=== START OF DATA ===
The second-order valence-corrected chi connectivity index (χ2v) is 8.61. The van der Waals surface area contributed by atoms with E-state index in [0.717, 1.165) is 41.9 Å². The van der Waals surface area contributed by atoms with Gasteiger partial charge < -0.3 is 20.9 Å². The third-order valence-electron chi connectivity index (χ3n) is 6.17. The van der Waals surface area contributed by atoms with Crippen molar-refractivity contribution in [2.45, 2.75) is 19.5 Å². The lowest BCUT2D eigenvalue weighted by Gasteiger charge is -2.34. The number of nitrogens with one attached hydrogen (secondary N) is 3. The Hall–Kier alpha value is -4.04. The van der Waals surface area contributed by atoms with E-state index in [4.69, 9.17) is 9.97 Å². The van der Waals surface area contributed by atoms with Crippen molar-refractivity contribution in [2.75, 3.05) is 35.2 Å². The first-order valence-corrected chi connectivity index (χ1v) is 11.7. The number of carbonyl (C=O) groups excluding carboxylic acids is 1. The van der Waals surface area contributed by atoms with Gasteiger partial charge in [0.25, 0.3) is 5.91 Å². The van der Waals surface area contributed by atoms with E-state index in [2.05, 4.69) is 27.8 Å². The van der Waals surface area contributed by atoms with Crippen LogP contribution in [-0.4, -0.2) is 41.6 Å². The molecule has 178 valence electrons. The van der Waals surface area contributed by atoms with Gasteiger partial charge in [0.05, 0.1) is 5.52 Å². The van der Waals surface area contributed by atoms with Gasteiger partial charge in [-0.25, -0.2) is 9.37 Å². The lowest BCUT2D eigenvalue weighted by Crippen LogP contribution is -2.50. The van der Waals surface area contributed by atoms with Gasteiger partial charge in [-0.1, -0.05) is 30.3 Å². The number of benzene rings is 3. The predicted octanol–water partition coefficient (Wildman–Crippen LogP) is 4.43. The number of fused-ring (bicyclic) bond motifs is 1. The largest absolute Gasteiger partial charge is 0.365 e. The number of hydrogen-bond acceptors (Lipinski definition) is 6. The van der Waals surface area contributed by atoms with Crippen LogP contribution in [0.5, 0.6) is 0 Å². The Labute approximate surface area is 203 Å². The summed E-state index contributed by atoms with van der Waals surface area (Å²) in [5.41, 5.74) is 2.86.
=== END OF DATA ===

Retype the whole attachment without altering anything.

The second-order valence-corrected chi connectivity index (χ2v) is 8.61. The van der Waals surface area contributed by atoms with E-state index in [0.717, 1.165) is 41.9 Å². The van der Waals surface area contributed by atoms with Gasteiger partial charge < -0.3 is 20.9 Å². The third-order valence-electron chi connectivity index (χ3n) is 6.17. The van der Waals surface area contributed by atoms with Crippen molar-refractivity contribution in [2.45, 2.75) is 19.5 Å². The lowest BCUT2D eigenvalue weighted by Gasteiger charge is -2.34. The number of nitrogens with one attached hydrogen (secondary N) is 3. The Hall–Kier alpha value is -4.04. The van der Waals surface area contributed by atoms with E-state index in [4.69, 9.17) is 9.97 Å². The van der Waals surface area contributed by atoms with Crippen molar-refractivity contribution in [2.75, 3.05) is 35.2 Å². The first-order valence-corrected chi connectivity index (χ1v) is 11.7. The number of carbonyl (C=O) groups excluding carboxylic acids is 1. The van der Waals surface area contributed by atoms with Gasteiger partial charge in [0.25, 0.3) is 5.91 Å². The van der Waals surface area contributed by atoms with E-state index in [2.05, 4.69) is 27.8 Å². The van der Waals surface area contributed by atoms with Crippen LogP contribution in [-0.4, -0.2) is 41.6 Å². The molecule has 178 valence electrons. The van der Waals surface area contributed by atoms with Gasteiger partial charge in [0.05, 0.1) is 5.52 Å². The van der Waals surface area contributed by atoms with Gasteiger partial charge in [-0.25, -0.2) is 9.37 Å². The lowest BCUT2D eigenvalue weighted by Crippen LogP contribution is -2.50. The van der Waals surface area contributed by atoms with Gasteiger partial charge in [-0.1, -0.05) is 30.3 Å². The number of benzene rings is 3. The predicted octanol–water partition coefficient (Wildman–Crippen LogP) is 4.43. The number of fused-ring (bicyclic) bond motifs is 1. The largest absolute Gasteiger partial charge is 0.365 e. The number of hydrogen-bond acceptors (Lipinski definition) is 6. The van der Waals surface area contributed by atoms with Crippen LogP contribution in [0.5, 0.6) is 0 Å². The Labute approximate surface area is 203 Å². The summed E-state index contributed by atoms with van der Waals surface area (Å²) in [5.41, 5.74) is 2.86.